Thursday, June 18, 2009

fake Open Access publication

What can I say? This news from The Scientist was both so shocking yet so believable, that I feel a need to report it here, even though it has nothing to do with aquatic amniotes. I won't do this frequently, as I'd rather keep this focused on ideas and research, but this cannot be ignored. As the editor of an open access journal, PalArch's Journal of Vertebrate Palaeontology, an online, open-access peer-reviewed journal based in the Netherlands (that does not charge anything), I am more than a little interested in the world of open access journals.

Recently, a couple of graduate students from Cornell tested the peer review in the journal, The Open Information Science Journal, published by Bentham Publishers. They submitted a completely fake paper to the journal and without ever hearing any reviews, got a message back that their paper had been reviewed and was accepted. Then the journal asked for the processing fee of $800, which is when these students decided to withdraw the manuscript and avoid paying the money (they are graduate students, after all). This has loads of interesting implications, though I would urge caution in equating suspicion with wrongful or unethical acts. The workings of a journal can be complex and without further comment from the journal in question, I would argue that it is best to assume an error occurred until further information comes out.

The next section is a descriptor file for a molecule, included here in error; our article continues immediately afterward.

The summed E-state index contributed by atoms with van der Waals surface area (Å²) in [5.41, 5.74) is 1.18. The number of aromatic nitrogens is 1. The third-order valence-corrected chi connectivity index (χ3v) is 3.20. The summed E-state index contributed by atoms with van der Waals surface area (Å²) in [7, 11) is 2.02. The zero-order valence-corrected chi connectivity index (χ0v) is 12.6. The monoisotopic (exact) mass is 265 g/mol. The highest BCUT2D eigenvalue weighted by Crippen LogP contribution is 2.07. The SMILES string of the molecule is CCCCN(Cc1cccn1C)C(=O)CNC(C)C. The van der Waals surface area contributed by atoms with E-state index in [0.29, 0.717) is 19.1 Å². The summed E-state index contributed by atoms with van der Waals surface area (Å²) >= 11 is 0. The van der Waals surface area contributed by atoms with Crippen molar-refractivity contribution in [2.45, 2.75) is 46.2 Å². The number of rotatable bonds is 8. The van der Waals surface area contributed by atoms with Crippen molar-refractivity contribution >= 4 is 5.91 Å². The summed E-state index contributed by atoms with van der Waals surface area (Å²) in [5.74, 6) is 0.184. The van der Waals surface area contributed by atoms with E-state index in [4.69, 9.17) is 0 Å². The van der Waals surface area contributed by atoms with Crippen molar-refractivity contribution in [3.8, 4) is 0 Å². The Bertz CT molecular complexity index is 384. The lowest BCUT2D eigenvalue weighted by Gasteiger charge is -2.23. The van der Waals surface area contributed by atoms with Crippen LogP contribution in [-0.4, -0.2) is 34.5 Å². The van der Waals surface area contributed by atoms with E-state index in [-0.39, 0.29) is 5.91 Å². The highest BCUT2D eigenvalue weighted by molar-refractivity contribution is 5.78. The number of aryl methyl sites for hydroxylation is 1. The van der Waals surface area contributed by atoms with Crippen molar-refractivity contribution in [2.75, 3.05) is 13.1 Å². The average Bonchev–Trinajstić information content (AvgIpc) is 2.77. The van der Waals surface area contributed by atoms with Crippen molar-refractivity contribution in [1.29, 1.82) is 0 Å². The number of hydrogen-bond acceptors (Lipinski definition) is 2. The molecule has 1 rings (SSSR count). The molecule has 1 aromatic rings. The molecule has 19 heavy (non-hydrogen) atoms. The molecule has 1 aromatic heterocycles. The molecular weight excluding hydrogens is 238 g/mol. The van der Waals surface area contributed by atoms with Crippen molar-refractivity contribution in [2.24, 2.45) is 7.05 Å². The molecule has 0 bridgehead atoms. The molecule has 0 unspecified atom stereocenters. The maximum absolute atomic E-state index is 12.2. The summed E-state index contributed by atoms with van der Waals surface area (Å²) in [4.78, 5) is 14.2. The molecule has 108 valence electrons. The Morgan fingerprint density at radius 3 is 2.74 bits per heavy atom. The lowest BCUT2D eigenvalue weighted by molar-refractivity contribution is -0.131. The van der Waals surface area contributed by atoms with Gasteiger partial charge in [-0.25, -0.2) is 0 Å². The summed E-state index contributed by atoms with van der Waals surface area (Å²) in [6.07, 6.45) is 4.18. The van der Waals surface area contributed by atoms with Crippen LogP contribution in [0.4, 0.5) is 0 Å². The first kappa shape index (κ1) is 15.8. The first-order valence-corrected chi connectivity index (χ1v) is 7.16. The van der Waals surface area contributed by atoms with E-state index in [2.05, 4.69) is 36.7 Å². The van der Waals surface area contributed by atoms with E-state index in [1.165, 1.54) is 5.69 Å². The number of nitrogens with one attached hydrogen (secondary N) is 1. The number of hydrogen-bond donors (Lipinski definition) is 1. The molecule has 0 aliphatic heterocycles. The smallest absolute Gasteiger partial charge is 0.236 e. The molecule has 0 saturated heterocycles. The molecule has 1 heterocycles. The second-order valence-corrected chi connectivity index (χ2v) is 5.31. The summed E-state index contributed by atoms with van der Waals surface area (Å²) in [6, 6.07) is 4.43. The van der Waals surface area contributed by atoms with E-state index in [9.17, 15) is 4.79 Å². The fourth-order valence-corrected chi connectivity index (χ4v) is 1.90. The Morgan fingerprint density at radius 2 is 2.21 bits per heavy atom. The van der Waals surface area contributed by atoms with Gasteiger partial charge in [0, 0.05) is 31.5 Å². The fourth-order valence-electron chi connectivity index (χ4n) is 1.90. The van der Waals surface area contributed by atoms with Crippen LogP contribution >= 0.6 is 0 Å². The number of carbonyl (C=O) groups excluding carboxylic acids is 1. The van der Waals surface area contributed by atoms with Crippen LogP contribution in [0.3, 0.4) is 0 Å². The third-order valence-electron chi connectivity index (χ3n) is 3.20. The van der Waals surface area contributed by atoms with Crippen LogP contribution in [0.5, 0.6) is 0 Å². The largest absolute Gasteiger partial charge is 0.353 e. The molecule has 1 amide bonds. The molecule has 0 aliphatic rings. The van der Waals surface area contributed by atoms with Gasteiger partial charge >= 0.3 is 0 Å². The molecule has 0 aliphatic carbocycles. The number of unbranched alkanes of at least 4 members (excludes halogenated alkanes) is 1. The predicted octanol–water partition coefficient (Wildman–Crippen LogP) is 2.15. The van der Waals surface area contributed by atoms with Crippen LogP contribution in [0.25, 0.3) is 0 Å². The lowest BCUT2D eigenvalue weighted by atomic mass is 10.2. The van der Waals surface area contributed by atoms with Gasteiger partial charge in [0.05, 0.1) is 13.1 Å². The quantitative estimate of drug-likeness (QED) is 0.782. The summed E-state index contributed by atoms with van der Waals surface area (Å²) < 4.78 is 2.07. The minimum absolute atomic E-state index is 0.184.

Though I think this is either an anomaly from the normal workings of this journal, or only a problem within this journal alone, it does stimulate a question that I am sure is one many people's minds when one is faced with the page charges of many journals, including open access ones. Mainly, the notion of paying to publish a paper suspiciously sounds like a business practice that would work in opposition to editorial inclinations to reject papers, or even delay publications. From a purely business standpoint, when worries of reputation are excluded, it makes more sense to do less work for each paper, which could/should result in a reduced rigor of peer review. I doubt that is occurring with many of our esteemed open access journals, primarily because of the ethics on which they were started, but as open access journals become more common and numerous, the "pay-to-play" option should cause us all to be cautious. This problem is not new, and the idea of paying to publish papers in some journals, or even simply the politics of publishing in some high-profile journals, should have always caused us to wonder about how peer review varies from journal to journal, and even editor to editor. Publishing, just like science, is a human endeavor fraught with error and often bias. But that should encourage caution and discussion and NOT cause us to stop progress in a stalemate of suspicion.

For more on this story, see the report by The

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